The Anonymous Widower

Could The Scilly Isles Have An Electric Air Service?

St. Mary’s Airport on the main island of the same name in the Scilly Isles used to be considered a good test of airmanship.

When, I flew my Cessna 340A into the airport in the early 1990s, the runway was very hump-backed and it was a case of coming in slow, landing, cutting power and slamming on the brakes, so you didn’t run away downhill.

I remember having a telephone briefing before, I took off for the Airport and landed safely.

But there was a wrecked plane after the end of the runway.

Returning from the Airport was tricky. Maximum power was applied and you, accelerated up the hill on full power and along a short piece of flat runway on the hump. Eventually, I lifted the plane over the end of the runway and over the adjacent cliff. I maintained level, but once clear I deliberately lost altitude and this added the safety of flying speed. I then flew on at about two hundred feet or so above the sea, before turning to the East for home.

According to Wikipedia, a new runway was built in 1991, so hopefully aircraft like Islanders and Twin Otters can get into the islands with increased ease and safety.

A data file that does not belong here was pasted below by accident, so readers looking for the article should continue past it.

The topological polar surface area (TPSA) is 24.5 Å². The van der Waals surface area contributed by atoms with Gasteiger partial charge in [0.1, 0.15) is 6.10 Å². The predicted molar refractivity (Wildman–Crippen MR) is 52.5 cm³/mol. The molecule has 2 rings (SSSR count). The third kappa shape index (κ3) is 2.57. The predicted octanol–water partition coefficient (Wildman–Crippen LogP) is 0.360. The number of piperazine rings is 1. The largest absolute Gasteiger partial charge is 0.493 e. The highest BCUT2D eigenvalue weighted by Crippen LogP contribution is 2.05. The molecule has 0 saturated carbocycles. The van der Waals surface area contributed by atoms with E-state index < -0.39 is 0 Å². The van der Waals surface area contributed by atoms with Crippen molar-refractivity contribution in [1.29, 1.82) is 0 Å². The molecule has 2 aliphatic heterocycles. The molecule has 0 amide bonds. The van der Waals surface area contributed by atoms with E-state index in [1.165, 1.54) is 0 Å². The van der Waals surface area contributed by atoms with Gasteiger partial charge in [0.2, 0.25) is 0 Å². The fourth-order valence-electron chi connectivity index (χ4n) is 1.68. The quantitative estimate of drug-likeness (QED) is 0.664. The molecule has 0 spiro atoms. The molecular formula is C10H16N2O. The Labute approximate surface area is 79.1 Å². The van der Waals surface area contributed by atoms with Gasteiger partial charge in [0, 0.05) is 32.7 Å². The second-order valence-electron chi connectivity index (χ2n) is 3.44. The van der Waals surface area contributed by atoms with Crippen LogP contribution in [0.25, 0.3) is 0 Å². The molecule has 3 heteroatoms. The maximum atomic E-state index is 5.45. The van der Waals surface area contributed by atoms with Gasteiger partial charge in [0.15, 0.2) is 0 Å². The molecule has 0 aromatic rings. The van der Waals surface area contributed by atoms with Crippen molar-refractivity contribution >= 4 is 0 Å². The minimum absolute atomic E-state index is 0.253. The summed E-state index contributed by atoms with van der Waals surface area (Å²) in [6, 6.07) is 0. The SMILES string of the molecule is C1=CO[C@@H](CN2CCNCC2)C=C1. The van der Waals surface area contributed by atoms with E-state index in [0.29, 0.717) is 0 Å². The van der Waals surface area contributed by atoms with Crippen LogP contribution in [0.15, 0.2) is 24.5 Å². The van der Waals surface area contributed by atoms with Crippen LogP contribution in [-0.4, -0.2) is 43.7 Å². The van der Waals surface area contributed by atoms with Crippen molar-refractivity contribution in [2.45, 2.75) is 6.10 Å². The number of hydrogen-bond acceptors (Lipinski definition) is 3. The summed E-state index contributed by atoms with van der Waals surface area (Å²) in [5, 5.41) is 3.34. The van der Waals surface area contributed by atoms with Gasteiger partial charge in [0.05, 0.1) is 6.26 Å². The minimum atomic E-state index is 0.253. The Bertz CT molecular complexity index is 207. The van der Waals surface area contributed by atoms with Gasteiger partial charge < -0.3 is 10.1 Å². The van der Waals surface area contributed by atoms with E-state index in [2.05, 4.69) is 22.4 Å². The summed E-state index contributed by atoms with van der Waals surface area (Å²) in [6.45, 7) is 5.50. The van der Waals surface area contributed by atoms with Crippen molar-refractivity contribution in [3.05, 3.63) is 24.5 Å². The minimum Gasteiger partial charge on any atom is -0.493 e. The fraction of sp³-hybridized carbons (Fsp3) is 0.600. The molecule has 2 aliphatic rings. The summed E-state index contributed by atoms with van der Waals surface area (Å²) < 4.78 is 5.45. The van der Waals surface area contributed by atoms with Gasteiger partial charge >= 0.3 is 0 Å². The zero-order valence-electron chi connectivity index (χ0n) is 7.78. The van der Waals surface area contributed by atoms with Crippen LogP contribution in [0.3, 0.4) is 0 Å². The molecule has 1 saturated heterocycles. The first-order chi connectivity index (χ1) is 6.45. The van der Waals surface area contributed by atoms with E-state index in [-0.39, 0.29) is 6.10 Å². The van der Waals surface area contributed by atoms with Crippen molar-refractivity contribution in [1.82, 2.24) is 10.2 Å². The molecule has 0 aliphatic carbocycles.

The Future Air Service To The Scillies

Last night there was a discussion on Radio 5 about Flybe and other flights in the South West of England.

A text message to the program, said that the helicopter service to the islands was to be increased and it would be the sole way to get by air to the islands

Wikipedia says that the current air service run by Isles of Scilly Skybus, will be only flying nineteen-seater turboprop Twin Otters after March 2014..

Project Fresson

Project Fresson is a project to create an electric version of the Britten-Norman Islander by Cranfield University, with backing from the manufacturer, Rolls-Royce and some specialist suppliers.

  • The power could be electric or hybrid electric.
  • Rolls-Royce seem to be aiming for a low or zero-carbon power plant for a nineteen-seater airliner.
  • First flight is planned for 2022.
  • Sixty minute endurance with a thirty minute reserve is planned.
  • The aim is to design a kit that can be retrofitted to the up to seven hundred Islanders all over the world.

This could be an interesting project to watch, as Loganair needs an aircraft like this for its Scottish island services.

Conclusion

I very much feel that by 2030, one way or another, the airport on St. Mary’s will be hosting an electric passenger service.

January 17, 2020 - Posted by | Transport | , , , , , ,

2 Comments »

  1. The Germans had a similar idea in 1944, it was called a pulse jet. It did not need that short runway to land. A thought, how does an electric plane take off against an Atlantic Gale? The wind often hits 90knots on the Scillies, it certainly did when I lived near Penzance.

    Comment by jagracer | January 17, 2020 | Reply

    • If Islanders are converted, which is a possibility, they will take off the same way they do now! But I suspect, that they already have a wind speed, when flights have to be cancelled.

      Comment by AnonW | January 17, 2020 | Reply


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